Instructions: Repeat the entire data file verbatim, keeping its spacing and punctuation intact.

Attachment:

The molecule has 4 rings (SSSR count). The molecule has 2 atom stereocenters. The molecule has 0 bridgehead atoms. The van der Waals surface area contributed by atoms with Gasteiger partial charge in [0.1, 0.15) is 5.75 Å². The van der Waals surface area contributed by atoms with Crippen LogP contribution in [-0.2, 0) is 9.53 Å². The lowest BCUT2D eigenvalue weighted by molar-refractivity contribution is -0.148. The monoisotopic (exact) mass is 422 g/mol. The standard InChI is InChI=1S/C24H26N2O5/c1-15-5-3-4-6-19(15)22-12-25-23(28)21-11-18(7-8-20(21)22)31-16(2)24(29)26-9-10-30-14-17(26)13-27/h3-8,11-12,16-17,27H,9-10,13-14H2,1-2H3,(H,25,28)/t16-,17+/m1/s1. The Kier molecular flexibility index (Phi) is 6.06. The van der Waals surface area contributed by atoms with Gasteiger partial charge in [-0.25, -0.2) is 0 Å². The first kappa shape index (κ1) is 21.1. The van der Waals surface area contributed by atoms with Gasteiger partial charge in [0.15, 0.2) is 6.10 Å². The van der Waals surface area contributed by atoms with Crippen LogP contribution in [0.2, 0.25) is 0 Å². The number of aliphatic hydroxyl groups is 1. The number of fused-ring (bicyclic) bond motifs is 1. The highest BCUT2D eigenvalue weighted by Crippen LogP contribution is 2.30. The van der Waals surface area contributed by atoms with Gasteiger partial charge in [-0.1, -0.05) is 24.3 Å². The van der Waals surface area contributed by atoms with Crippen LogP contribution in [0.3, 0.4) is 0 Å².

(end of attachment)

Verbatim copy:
The molecule has 4 rings (SSSR count). The molecule has 2 atom stereocenters. The molecule has 0 bridgehead atoms. The van der Waals surface area contributed by atoms with Gasteiger partial charge in [0.1, 0.15) is 5.75 Å². The van der Waals surface area contributed by atoms with Crippen LogP contribution in [-0.2, 0) is 9.53 Å². The lowest BCUT2D eigenvalue weighted by molar-refractivity contribution is -0.148. The monoisotopic (exact) mass is 422 g/mol. The standard InChI is InChI=1S/C24H26N2O5/c1-15-5-3-4-6-19(15)22-12-25-23(28)21-11-18(7-8-20(21)22)31-16(2)24(29)26-9-10-30-14-17(26)13-27/h3-8,11-12,16-17,27H,9-10,13-14H2,1-2H3,(H,25,28)/t16-,17+/m1/s1. The Kier molecular flexibility index (Phi) is 6.06. The van der Waals surface area contributed by atoms with Gasteiger partial charge in [-0.25, -0.2) is 0 Å². The first kappa shape index (κ1) is 21.1. The van der Waals surface area contributed by atoms with Gasteiger partial charge in [0.15, 0.2) is 6.10 Å². The van der Waals surface area contributed by atoms with Crippen LogP contribution in [0.2, 0.25) is 0 Å². The number of aliphatic hydroxyl groups is 1. The number of fused-ring (bicyclic) bond motifs is 1. The highest BCUT2D eigenvalue weighted by Crippen LogP contribution is 2.30. The van der Waals surface area contributed by atoms with Gasteiger partial charge in [-0.1, -0.05) is 24.3 Å². The van der Waals surface area contributed by atoms with Crippen LogP contribution in [0.3, 0.4) is 0 Å².